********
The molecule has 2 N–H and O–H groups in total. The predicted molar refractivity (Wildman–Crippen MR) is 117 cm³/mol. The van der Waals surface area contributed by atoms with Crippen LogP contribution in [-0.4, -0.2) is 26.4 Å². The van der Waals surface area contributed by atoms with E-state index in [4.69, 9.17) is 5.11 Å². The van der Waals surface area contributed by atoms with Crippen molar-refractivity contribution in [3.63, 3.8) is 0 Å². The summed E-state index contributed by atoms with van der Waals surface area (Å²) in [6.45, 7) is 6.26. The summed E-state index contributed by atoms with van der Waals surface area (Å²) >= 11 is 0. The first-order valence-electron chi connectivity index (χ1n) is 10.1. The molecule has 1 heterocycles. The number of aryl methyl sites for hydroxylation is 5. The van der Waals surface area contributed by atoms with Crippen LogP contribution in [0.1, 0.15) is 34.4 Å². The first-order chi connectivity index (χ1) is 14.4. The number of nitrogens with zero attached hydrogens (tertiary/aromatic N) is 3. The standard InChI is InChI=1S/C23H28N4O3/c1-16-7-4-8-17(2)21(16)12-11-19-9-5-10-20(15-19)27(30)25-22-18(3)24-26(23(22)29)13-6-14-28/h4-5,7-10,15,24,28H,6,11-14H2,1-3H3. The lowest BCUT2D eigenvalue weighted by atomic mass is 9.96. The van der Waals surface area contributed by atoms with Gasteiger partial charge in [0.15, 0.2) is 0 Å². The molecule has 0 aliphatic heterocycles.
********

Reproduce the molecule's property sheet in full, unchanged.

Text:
The molecule has 2 N–H and O–H groups in total. The predicted molar refractivity (Wildman–Crippen MR) is 117 cm³/mol. The van der Waals surface area contributed by atoms with Crippen LogP contribution in [-0.4, -0.2) is 26.4 Å². The van der Waals surface area contributed by atoms with E-state index in [4.69, 9.17) is 5.11 Å². The van der Waals surface area contributed by atoms with Crippen molar-refractivity contribution in [3.63, 3.8) is 0 Å². The summed E-state index contributed by atoms with van der Waals surface area (Å²) in [6.45, 7) is 6.26. The summed E-state index contributed by atoms with van der Waals surface area (Å²) >= 11 is 0. The first-order valence-electron chi connectivity index (χ1n) is 10.1. The molecule has 1 heterocycles. The number of aryl methyl sites for hydroxylation is 5. The van der Waals surface area contributed by atoms with Crippen LogP contribution in [0.1, 0.15) is 34.4 Å². The first-order chi connectivity index (χ1) is 14.4. The number of nitrogens with zero attached hydrogens (tertiary/aromatic N) is 3. The standard InChI is InChI=1S/C23H28N4O3/c1-16-7-4-8-17(2)21(16)12-11-19-9-5-10-20(15-19)27(30)25-22-18(3)24-26(23(22)29)13-6-14-28/h4-5,7-10,15,24,28H,6,11-14H2,1-3H3. The lowest BCUT2D eigenvalue weighted by atomic mass is 9.96. The van der Waals surface area contributed by atoms with Gasteiger partial charge in [0.15, 0.2) is 0 Å². The molecule has 0 aliphatic heterocycles.